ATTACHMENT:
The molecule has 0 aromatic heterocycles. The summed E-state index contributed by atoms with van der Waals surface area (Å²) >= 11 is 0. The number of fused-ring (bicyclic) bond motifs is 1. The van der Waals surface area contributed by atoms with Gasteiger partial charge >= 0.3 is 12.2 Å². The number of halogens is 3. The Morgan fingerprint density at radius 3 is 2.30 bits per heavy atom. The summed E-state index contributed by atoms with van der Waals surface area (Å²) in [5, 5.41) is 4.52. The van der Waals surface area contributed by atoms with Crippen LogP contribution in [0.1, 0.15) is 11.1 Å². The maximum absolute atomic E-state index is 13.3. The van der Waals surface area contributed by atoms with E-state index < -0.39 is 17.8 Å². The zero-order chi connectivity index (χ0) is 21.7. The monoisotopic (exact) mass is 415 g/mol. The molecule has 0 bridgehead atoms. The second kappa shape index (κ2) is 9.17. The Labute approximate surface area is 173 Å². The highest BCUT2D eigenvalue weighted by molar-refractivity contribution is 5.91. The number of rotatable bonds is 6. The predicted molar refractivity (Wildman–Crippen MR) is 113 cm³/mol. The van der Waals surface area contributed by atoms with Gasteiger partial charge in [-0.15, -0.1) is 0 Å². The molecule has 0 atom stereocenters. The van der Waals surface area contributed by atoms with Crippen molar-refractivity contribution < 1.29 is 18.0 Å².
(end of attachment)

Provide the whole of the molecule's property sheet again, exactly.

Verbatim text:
The molecule has 0 aromatic heterocycles. The summed E-state index contributed by atoms with van der Waals surface area (Å²) >= 11 is 0. The number of fused-ring (bicyclic) bond motifs is 1. The van der Waals surface area contributed by atoms with Gasteiger partial charge >= 0.3 is 12.2 Å². The number of halogens is 3. The Morgan fingerprint density at radius 3 is 2.30 bits per heavy atom. The summed E-state index contributed by atoms with van der Waals surface area (Å²) in [5, 5.41) is 4.52. The van der Waals surface area contributed by atoms with Crippen LogP contribution in [0.1, 0.15) is 11.1 Å². The maximum absolute atomic E-state index is 13.3. The van der Waals surface area contributed by atoms with E-state index < -0.39 is 17.8 Å². The zero-order chi connectivity index (χ0) is 21.7. The monoisotopic (exact) mass is 415 g/mol. The molecule has 0 bridgehead atoms. The second kappa shape index (κ2) is 9.17. The Labute approximate surface area is 173 Å². The highest BCUT2D eigenvalue weighted by molar-refractivity contribution is 5.91. The number of rotatable bonds is 6. The predicted molar refractivity (Wildman–Crippen MR) is 113 cm³/mol. The van der Waals surface area contributed by atoms with Gasteiger partial charge in [-0.15, -0.1) is 0 Å². The molecule has 0 atom stereocenters. The van der Waals surface area contributed by atoms with Crippen molar-refractivity contribution < 1.29 is 18.0 Å².